One a course in miracles can make a student feel inspired, as though he can do anything in the world if he sets his mind to it. Unfortunately, this student may enter another teacher’s class with a sense of overarching dread. One teacher can make a spirit soar while the other seems destined to destroy. The difference between the two teachers is soft skills.
Depending on whom you ask, soft skills are loosely defined as people skills. Kate Lorenz, an editor for CareerBuilder.com says that soft skills “refer to a cluster of personal qualities, habits, attitudes and social graces that make someone a good employee and compatible to work with.” The most important of these skills are Professionalism/Work Ethic, Oral and Written Communications, Teamwork/Collaboration and Critical Thinking/Problem Solving. These are the very skills educators seek to impart to their students.
On any average day, teachers work with a variety of people. Soft skills translate into the ability to successfully navigate the needs of those individuals. A teacher must use her oral and written communication skills every day to effectively pass on information to her students. A teacher uses teamwork and collaboration at any school-wide function, including faculty meetings. Without critical thinking and problem solving skills, the teacher cannot effectively manage classroom behavior or student progress.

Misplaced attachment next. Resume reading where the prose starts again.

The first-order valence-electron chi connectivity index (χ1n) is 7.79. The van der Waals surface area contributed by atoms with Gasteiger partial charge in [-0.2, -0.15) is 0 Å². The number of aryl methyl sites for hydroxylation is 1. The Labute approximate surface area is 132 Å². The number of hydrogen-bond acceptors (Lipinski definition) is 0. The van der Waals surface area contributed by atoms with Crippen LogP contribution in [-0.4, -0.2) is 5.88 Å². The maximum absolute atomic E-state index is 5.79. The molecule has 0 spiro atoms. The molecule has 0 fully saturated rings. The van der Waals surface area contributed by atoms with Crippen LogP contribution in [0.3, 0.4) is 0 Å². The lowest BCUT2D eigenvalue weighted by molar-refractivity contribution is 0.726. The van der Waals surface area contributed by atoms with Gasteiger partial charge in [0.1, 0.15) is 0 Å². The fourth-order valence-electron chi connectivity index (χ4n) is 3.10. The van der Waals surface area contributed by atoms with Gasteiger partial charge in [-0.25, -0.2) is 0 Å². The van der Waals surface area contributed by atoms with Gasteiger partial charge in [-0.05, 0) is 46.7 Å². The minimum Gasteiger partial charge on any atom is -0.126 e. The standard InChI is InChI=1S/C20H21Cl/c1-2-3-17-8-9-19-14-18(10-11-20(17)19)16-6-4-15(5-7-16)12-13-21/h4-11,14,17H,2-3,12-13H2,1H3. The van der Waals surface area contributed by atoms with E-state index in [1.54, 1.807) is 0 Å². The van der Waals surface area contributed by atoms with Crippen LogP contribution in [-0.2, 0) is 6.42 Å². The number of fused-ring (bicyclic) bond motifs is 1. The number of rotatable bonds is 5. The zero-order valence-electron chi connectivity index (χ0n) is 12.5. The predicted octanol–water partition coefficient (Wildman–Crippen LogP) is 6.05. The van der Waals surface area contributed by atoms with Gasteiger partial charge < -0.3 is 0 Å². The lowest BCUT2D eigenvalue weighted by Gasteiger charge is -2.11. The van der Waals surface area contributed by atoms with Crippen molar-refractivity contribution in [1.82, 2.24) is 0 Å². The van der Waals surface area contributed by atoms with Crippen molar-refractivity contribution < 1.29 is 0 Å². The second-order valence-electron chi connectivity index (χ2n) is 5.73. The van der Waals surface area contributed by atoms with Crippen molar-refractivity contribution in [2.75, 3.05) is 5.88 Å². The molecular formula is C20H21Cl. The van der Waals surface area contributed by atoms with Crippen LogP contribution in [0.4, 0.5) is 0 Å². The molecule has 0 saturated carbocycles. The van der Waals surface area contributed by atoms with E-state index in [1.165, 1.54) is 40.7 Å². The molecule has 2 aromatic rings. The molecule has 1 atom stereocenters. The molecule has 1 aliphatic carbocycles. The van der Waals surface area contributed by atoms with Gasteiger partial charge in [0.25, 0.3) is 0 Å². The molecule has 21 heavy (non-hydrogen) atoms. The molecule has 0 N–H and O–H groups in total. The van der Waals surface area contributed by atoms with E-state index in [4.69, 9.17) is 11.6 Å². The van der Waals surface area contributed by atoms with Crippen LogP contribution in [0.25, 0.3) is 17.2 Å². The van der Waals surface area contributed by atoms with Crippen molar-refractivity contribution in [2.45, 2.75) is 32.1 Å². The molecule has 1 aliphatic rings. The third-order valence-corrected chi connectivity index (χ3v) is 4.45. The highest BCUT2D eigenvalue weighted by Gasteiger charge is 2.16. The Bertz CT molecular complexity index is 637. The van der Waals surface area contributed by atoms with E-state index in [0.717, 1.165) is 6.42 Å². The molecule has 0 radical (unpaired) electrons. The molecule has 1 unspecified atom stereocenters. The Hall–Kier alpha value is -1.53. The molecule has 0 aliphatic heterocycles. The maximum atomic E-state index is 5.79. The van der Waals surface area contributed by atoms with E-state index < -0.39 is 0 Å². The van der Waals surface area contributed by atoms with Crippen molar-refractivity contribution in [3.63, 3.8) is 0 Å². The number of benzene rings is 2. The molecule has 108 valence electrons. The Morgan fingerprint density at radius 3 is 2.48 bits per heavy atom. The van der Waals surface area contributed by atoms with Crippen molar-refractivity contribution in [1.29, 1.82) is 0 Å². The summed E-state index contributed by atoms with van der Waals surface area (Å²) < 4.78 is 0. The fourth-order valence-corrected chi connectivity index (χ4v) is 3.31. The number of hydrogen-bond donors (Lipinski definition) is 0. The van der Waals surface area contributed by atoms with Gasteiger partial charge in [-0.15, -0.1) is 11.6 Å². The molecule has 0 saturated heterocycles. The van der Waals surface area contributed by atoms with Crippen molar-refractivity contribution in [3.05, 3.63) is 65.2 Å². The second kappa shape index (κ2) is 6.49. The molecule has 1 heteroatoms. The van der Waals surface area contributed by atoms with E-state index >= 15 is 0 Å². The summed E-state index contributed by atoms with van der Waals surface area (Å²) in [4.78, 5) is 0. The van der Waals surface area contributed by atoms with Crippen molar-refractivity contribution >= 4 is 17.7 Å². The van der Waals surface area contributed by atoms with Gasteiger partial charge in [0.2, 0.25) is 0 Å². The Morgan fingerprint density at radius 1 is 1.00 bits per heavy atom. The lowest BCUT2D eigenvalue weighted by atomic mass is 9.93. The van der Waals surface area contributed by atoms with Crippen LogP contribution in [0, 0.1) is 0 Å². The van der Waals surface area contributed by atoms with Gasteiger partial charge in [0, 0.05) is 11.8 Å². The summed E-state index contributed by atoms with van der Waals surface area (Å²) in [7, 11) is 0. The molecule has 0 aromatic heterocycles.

A successful teacher will find that his voice and vocabulary do the marvels which no other device can do. Another important thing to mull over is his attitude which comprises proper planning and zeal to stir sensations in the classroom. A teacher has to adapt according to the situations; he has to bring in himself a proper blend of rigidity and flexibility allowing him to create humor at times to drive away the monologue. One should be wary enough not to hurt anyone’s cultural and religious beliefs. Challenging though such things are, they are not devoid of satisfaction if practiced earnestly. If teachers remain aware of the importance of such soft skills in teaching, it not only will establish proper rapport between the teacher and the taught but also ensure our competence and bring admiration.
Teachers have various roles. The main role is the content expert. However, this role alone is not sufficient to describe the work of teachers. Teachers are also consultants, managers, motivators, and counselors. Teachers are also decision makers. Each teacher has to engage in an ongoing series of decision-making. The areas are planning decisions, teaching and managing decisions, and assessment decisions.
Educational institutions are looking for various soft skills in teachers, besides technical competence and work experience. The twenty-first century workplace does not require teachers who are “walking encyclopedias” but rather self-reliant and resilient individuals who are achievement-oriented with high self-esteem; persuasive and effective communicators; emotionally intelligent; good problem solvers and decision makers with analytical and creative minds; fast and lifelong learners; good team players; and ethical with a high standard of integrity (morally intelligent).
For teachers, the ability to use effective soft skills can make or break a career. While it may seem obvious that such skills would factor importantly in a classroom, soft skills are also paramount when working with parents, administration and other teachers.